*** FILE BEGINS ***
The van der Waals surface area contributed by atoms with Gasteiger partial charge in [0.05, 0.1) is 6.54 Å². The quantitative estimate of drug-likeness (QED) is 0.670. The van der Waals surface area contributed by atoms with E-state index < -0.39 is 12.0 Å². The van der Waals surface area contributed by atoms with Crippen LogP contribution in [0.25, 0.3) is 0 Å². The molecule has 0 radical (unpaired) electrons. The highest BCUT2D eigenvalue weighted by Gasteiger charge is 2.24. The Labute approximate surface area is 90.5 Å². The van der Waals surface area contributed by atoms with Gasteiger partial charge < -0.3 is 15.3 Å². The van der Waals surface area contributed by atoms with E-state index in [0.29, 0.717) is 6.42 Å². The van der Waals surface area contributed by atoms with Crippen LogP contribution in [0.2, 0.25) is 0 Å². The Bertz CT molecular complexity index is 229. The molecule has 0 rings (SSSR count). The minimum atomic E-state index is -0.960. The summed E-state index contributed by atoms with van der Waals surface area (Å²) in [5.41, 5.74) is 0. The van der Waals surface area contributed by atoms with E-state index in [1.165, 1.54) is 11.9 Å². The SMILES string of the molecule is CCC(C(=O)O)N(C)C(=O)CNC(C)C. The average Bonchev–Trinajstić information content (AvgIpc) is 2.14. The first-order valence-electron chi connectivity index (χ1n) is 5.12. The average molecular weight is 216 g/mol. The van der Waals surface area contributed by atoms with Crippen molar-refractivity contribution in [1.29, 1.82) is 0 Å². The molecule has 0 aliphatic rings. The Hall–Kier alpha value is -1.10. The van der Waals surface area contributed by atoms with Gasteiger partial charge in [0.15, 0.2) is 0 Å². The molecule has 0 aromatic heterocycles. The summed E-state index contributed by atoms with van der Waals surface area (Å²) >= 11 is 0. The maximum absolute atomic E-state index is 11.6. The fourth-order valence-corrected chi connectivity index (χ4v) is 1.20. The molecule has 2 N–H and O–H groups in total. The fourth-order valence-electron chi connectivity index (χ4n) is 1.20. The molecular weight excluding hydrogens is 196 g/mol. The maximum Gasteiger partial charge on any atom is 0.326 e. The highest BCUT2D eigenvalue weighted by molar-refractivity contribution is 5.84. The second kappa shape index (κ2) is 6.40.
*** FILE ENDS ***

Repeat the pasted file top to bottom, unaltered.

The van der Waals surface area contributed by atoms with Gasteiger partial charge in [0.05, 0.1) is 6.54 Å². The quantitative estimate of drug-likeness (QED) is 0.670. The van der Waals surface area contributed by atoms with E-state index < -0.39 is 12.0 Å². The van der Waals surface area contributed by atoms with Crippen LogP contribution in [0.25, 0.3) is 0 Å². The molecule has 0 radical (unpaired) electrons. The highest BCUT2D eigenvalue weighted by Gasteiger charge is 2.24. The Labute approximate surface area is 90.5 Å². The van der Waals surface area contributed by atoms with Gasteiger partial charge < -0.3 is 15.3 Å². The van der Waals surface area contributed by atoms with E-state index in [0.29, 0.717) is 6.42 Å². The van der Waals surface area contributed by atoms with Crippen LogP contribution in [0.2, 0.25) is 0 Å². The Bertz CT molecular complexity index is 229. The molecule has 0 rings (SSSR count). The minimum atomic E-state index is -0.960. The summed E-state index contributed by atoms with van der Waals surface area (Å²) in [5.41, 5.74) is 0. The van der Waals surface area contributed by atoms with E-state index in [1.165, 1.54) is 11.9 Å². The SMILES string of the molecule is CCC(C(=O)O)N(C)C(=O)CNC(C)C. The average Bonchev–Trinajstić information content (AvgIpc) is 2.14. The first-order valence-electron chi connectivity index (χ1n) is 5.12. The average molecular weight is 216 g/mol. The van der Waals surface area contributed by atoms with Crippen molar-refractivity contribution in [1.29, 1.82) is 0 Å². The molecule has 0 aliphatic rings. The Hall–Kier alpha value is -1.10. The van der Waals surface area contributed by atoms with Gasteiger partial charge in [0.15, 0.2) is 0 Å². The molecule has 0 aromatic heterocycles. The summed E-state index contributed by atoms with van der Waals surface area (Å²) >= 11 is 0. The maximum absolute atomic E-state index is 11.6. The fourth-order valence-corrected chi connectivity index (χ4v) is 1.20. The molecule has 2 N–H and O–H groups in total. The fourth-order valence-electron chi connectivity index (χ4n) is 1.20. The molecular weight excluding hydrogens is 196 g/mol. The maximum Gasteiger partial charge on any atom is 0.326 e. The highest BCUT2D eigenvalue weighted by molar-refractivity contribution is 5.84. The second kappa shape index (κ2) is 6.40.